Women with ovarian cancer can experience back pain when fluid accumulates in the pelvis or when the tumor spreads in the abdomen or pelvis, directly irritating tissue in the lower back, says Marleen Meyers, MD, an oncologist at New York University’s Langone Medical Center.
“Because many of us get back pain at one time or another, the key is to report new pain that doesn’t go away,” says Dr. Meyers, “especially if it is not related to physical activity that may have strained your back.”
“By the time I felt pressure in my lungs, I was already at stage 3 or 4,” says Sheryl. Though the discomfort would come and go, she remembers having difficulty breathing especially when she would lie down.
Late-stage ovarian cancer can bring on breathing troubles. As tumors grow large, they may begin to press against the lungs and obstruct a patient’s ability to inhale and exhale.
Ashley had heartburn, while Alicia says she experienced gas for six months straight leading up to her ovarian cancer diagnosis. This is common among ovarian cancer patients who tend to experience general discomfort in the abdomen, including bloating and constipation.
“I was nearing my 50th birthday and I was feeling a lot of gas, but I chalked it up to eating a high-fiber diet or maybe just getting older,” says Alicia.
The urge to go
In the weeks leading up to her diagnosis, Kimberly felt like she had to urinate—constantly. “I would say every 30 minutes I would get the urge to go, but when I tried, nothing would come out or it would just be a trickle.”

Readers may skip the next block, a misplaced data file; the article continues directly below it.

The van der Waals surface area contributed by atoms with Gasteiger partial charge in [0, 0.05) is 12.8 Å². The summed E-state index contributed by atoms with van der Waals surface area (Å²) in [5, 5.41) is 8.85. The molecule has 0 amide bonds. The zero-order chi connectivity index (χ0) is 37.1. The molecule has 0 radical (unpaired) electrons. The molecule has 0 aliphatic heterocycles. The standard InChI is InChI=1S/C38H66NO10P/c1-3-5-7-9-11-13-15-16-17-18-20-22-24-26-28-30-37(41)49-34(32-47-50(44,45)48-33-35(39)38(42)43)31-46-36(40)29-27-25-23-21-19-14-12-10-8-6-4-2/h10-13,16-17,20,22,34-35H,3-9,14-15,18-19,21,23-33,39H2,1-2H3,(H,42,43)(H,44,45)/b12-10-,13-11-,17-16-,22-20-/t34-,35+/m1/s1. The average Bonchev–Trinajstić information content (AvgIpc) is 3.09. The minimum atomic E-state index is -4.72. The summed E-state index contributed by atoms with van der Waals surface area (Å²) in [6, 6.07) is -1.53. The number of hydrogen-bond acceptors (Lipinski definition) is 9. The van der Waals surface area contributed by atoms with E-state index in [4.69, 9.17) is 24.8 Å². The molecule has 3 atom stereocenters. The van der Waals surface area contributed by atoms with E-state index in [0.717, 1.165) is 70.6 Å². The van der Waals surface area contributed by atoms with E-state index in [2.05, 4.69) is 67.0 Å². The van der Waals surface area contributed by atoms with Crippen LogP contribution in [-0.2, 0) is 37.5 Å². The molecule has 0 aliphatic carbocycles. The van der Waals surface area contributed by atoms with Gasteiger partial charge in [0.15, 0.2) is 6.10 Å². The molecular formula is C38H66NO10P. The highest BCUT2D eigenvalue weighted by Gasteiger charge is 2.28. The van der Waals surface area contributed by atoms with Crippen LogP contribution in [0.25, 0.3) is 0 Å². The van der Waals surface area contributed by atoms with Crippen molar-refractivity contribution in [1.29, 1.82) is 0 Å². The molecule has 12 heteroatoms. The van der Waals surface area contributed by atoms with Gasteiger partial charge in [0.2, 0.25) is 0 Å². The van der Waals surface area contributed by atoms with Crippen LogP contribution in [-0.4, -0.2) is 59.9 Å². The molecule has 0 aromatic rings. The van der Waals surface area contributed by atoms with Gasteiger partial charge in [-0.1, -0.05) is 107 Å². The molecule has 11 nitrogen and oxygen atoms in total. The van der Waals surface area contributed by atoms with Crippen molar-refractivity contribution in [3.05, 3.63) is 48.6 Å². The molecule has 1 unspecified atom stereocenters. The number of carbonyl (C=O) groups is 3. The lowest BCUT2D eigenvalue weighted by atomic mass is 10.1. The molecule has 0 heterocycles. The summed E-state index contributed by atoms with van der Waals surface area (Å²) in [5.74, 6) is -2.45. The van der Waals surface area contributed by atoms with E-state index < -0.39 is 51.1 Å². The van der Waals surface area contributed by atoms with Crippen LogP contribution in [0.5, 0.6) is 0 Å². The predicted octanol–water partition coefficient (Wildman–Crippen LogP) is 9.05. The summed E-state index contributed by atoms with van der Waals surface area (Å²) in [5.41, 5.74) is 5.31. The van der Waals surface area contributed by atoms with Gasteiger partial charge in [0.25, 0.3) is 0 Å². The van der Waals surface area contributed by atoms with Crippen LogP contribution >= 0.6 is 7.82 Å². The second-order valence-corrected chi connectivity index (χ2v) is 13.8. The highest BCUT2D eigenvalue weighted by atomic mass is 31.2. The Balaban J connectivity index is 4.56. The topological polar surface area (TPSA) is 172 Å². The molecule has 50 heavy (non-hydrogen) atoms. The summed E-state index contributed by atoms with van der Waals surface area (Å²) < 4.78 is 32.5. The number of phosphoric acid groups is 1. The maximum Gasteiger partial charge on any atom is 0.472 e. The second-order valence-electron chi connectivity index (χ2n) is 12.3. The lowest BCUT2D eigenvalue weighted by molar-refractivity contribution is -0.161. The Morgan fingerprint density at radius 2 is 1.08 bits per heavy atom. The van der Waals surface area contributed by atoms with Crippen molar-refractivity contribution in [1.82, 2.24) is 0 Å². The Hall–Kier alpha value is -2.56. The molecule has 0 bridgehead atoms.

Alicia also experienced an increased urge to urinate. She thought she had a UTI and even took two rounds of antibiotics to treat her symptoms. “I always had to go to the bathroom,” she says. “I tend to drink a lot of water, so I’m always going to the bathroom anyway, but this was escalated. I couldn’t even sit through meetings at work. It was embarrassing.”
According to Dr. Meyers, an increased urge to urinate “occurs when ovarian cancer cells have studded the outside of the bladder wall or when ascites in the pelvis compresses the bladder, causing women to feel like urinating more frequently.”
It was Alicia’s need to pee that led her to a urologist, and ultimately a stage 3c ovarian cancer diagnosis: “None of my symptoms were slowing me down,” she says. “I was still running, working like a dog, and playing with my then 7-year-old daughter. My life hadn’t changed at all. If it wasn’t for the increased urination, I probably wouldn’t have gone to see anyone about it.”